- They denounce the fact that the rescued and deceased persons have remained completely invisible

More needs to be done to improve the situation of migrants and refugees on the Greek islands (Reliefweb, link):

"The humanitarian situation of asylum seekers in the Reception and Identification Centres on Lesbos, Samos and Chios have remained critical for many years, the Committee on Migration warned. Many are housed in tents with inadequate sanitary installations, insufficient food, lacking health services and poor security."

Greece: A Home for Refugees: The Need for Housing Throughout Asylum Procedures and Beyond (pdf):

"Having a place that can be called home is a universal need and a human right. Individuals fleeing violence and asking for asylum in the European Union strive to be safe and to rebuild their lives stepby- step in a country they do not know, often separated from the people they love and with little certainty about their future."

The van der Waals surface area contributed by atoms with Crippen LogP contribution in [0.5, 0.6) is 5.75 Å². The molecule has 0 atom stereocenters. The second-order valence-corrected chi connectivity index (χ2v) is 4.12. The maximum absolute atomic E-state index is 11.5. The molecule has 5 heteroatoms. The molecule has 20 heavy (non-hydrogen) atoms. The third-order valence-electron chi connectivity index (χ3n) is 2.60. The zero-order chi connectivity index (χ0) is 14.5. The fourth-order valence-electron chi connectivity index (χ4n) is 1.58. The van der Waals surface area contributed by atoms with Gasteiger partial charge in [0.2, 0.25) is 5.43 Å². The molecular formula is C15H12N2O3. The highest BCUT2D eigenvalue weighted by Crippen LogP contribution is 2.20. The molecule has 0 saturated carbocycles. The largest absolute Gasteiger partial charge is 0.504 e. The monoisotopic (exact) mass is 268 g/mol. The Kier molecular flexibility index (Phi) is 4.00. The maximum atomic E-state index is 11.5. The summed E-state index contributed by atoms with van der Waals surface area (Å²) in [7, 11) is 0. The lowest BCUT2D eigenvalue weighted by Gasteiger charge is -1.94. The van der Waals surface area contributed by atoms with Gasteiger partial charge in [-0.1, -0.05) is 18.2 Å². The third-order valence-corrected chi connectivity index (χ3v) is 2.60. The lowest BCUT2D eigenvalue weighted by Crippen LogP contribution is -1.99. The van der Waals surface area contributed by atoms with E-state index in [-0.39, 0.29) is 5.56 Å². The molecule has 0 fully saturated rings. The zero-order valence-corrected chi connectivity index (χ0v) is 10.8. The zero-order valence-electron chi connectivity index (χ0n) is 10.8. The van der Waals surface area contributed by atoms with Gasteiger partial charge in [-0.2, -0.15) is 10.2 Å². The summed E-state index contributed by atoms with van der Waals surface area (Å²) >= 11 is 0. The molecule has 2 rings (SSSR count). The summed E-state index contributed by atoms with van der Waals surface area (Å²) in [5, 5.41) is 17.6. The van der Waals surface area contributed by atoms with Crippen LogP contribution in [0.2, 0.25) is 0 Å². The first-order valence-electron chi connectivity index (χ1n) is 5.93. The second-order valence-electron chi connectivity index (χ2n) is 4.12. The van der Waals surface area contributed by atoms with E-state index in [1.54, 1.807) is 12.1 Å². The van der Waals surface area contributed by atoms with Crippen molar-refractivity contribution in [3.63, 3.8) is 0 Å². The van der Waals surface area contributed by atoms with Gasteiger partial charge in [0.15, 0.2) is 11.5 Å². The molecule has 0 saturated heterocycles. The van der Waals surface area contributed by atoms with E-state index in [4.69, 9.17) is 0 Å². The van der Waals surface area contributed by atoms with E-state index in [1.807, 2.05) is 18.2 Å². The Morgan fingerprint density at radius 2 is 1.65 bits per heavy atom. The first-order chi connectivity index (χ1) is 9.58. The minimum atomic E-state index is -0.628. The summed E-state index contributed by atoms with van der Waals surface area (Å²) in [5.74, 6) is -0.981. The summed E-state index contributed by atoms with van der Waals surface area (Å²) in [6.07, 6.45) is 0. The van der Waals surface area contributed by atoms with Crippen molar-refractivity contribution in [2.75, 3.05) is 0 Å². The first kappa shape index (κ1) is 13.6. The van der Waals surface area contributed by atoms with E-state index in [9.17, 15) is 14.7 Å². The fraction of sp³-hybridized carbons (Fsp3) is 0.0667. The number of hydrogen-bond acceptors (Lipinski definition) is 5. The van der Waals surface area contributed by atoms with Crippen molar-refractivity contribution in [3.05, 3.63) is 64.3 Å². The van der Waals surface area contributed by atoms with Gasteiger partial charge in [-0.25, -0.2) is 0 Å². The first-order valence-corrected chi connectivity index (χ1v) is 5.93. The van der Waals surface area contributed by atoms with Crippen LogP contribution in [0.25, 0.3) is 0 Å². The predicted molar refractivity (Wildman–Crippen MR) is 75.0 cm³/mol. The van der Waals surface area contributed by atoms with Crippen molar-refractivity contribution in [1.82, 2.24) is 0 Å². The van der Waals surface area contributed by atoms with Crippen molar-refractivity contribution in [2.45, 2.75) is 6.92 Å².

Italy asks Sudan secret police to testify in mistaken identity case (Guardian, link):

"Defence lawyer criticises use of witnesses from regime of ‘cold-blooded dictator’.

Italian prosecutors have controversially invited two high-ranking Sudanese officials to Sicily to testify in the case against a suspected human trafficker who appears to be the victim of mistaken identity.

Magistrates in the case are relying on testimony from the members of the feared secret police in Sudan, which is ruled by Omar Hassan al-Bashir, who has been charged with war crimes."

No more civilian rescue boats off Libyan coast (Info Migrants, link):

"The civilian rescue vessel Sea Watch 3, which was detained in Italy on Friday, is the latest of such boats to stop operations in the central Mediterranean. Now, only the Libyan Coast Guard is able to save migrants risking their lives at sea in an attempt to reach Europe from North Africa."